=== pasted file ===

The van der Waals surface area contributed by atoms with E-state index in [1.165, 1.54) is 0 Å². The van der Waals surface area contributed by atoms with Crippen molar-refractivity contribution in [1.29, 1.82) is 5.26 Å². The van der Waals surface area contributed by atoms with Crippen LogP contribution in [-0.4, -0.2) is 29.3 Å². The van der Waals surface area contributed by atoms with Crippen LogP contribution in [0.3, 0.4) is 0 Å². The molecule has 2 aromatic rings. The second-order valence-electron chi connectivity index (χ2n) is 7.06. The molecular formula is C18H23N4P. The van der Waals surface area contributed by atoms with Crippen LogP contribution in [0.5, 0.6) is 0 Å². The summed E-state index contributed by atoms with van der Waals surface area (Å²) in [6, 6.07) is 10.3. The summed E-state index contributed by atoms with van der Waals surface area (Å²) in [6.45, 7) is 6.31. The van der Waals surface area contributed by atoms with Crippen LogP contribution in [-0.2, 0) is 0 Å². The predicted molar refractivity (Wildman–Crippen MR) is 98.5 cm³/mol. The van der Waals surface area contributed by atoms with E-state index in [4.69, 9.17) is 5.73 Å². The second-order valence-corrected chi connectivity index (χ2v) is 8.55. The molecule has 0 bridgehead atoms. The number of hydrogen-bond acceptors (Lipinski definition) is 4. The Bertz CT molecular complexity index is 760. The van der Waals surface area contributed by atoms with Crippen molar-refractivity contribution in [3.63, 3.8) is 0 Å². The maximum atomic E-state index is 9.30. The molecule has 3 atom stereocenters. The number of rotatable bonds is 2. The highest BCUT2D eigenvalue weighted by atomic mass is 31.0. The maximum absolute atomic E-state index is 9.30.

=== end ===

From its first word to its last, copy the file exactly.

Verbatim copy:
The van der Waals surface area contributed by atoms with E-state index in [1.165, 1.54) is 0 Å². The van der Waals surface area contributed by atoms with Crippen molar-refractivity contribution in [1.29, 1.82) is 5.26 Å². The van der Waals surface area contributed by atoms with Crippen LogP contribution in [-0.4, -0.2) is 29.3 Å². The van der Waals surface area contributed by atoms with Crippen LogP contribution in [0.3, 0.4) is 0 Å². The molecule has 2 aromatic rings. The second-order valence-electron chi connectivity index (χ2n) is 7.06. The molecular formula is C18H23N4P. The van der Waals surface area contributed by atoms with Crippen LogP contribution in [0.5, 0.6) is 0 Å². The summed E-state index contributed by atoms with van der Waals surface area (Å²) in [6, 6.07) is 10.3. The summed E-state index contributed by atoms with van der Waals surface area (Å²) in [6.45, 7) is 6.31. The van der Waals surface area contributed by atoms with Crippen LogP contribution in [-0.2, 0) is 0 Å². The predicted molar refractivity (Wildman–Crippen MR) is 98.5 cm³/mol. The van der Waals surface area contributed by atoms with E-state index in [4.69, 9.17) is 5.73 Å². The second-order valence-corrected chi connectivity index (χ2v) is 8.55. The molecule has 0 bridgehead atoms. The number of hydrogen-bond acceptors (Lipinski definition) is 4. The Bertz CT molecular complexity index is 760. The van der Waals surface area contributed by atoms with Crippen molar-refractivity contribution in [3.63, 3.8) is 0 Å². The maximum atomic E-state index is 9.30. The molecule has 3 atom stereocenters. The number of rotatable bonds is 2. The highest BCUT2D eigenvalue weighted by atomic mass is 31.0. The maximum absolute atomic E-state index is 9.30.